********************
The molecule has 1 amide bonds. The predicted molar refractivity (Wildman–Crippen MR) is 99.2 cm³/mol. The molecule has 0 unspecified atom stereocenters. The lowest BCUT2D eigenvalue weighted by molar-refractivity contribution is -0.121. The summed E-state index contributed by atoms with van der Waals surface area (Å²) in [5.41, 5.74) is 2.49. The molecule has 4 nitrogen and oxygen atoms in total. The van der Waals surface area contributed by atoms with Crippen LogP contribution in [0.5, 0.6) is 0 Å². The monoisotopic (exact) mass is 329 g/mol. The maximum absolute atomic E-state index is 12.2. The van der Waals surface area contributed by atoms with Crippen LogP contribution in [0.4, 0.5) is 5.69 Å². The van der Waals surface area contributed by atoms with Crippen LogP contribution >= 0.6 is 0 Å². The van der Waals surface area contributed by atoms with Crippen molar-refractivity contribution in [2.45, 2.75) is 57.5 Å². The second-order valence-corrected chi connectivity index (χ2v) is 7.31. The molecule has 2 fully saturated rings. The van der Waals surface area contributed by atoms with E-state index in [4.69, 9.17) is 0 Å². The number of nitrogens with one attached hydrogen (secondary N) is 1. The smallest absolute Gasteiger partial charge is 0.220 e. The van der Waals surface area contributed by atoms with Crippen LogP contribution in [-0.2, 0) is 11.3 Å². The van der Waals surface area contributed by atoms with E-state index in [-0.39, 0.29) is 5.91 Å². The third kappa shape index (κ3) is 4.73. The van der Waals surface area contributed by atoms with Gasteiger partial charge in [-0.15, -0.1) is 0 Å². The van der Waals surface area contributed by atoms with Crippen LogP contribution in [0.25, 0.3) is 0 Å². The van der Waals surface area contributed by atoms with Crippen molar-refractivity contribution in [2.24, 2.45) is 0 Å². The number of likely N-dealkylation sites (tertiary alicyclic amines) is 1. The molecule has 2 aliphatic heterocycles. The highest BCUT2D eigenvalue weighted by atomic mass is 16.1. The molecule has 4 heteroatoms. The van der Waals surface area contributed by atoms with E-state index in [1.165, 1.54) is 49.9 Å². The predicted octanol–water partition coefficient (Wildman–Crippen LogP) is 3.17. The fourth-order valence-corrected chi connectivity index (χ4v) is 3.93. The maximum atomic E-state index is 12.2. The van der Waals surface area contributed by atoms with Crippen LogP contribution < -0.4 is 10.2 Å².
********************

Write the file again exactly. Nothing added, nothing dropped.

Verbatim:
The molecule has 1 amide bonds. The predicted molar refractivity (Wildman–Crippen MR) is 99.2 cm³/mol. The molecule has 0 unspecified atom stereocenters. The lowest BCUT2D eigenvalue weighted by molar-refractivity contribution is -0.121. The summed E-state index contributed by atoms with van der Waals surface area (Å²) in [5.41, 5.74) is 2.49. The molecule has 4 nitrogen and oxygen atoms in total. The van der Waals surface area contributed by atoms with Crippen LogP contribution in [0.5, 0.6) is 0 Å². The monoisotopic (exact) mass is 329 g/mol. The maximum absolute atomic E-state index is 12.2. The van der Waals surface area contributed by atoms with Crippen LogP contribution in [0.4, 0.5) is 5.69 Å². The van der Waals surface area contributed by atoms with Crippen LogP contribution >= 0.6 is 0 Å². The van der Waals surface area contributed by atoms with Crippen molar-refractivity contribution in [2.45, 2.75) is 57.5 Å². The second-order valence-corrected chi connectivity index (χ2v) is 7.31. The molecule has 2 fully saturated rings. The van der Waals surface area contributed by atoms with E-state index in [4.69, 9.17) is 0 Å². The number of nitrogens with one attached hydrogen (secondary N) is 1. The smallest absolute Gasteiger partial charge is 0.220 e. The van der Waals surface area contributed by atoms with Crippen LogP contribution in [-0.2, 0) is 11.3 Å². The van der Waals surface area contributed by atoms with E-state index in [-0.39, 0.29) is 5.91 Å². The third kappa shape index (κ3) is 4.73. The van der Waals surface area contributed by atoms with Gasteiger partial charge in [-0.15, -0.1) is 0 Å². The van der Waals surface area contributed by atoms with Crippen LogP contribution in [0.25, 0.3) is 0 Å². The van der Waals surface area contributed by atoms with Crippen molar-refractivity contribution in [2.24, 2.45) is 0 Å². The number of likely N-dealkylation sites (tertiary alicyclic amines) is 1. The molecule has 2 aliphatic heterocycles. The highest BCUT2D eigenvalue weighted by atomic mass is 16.1. The molecule has 4 heteroatoms. The van der Waals surface area contributed by atoms with E-state index in [1.165, 1.54) is 49.9 Å². The predicted octanol–water partition coefficient (Wildman–Crippen LogP) is 3.17. The fourth-order valence-corrected chi connectivity index (χ4v) is 3.93. The maximum atomic E-state index is 12.2. The van der Waals surface area contributed by atoms with Crippen LogP contribution < -0.4 is 10.2 Å².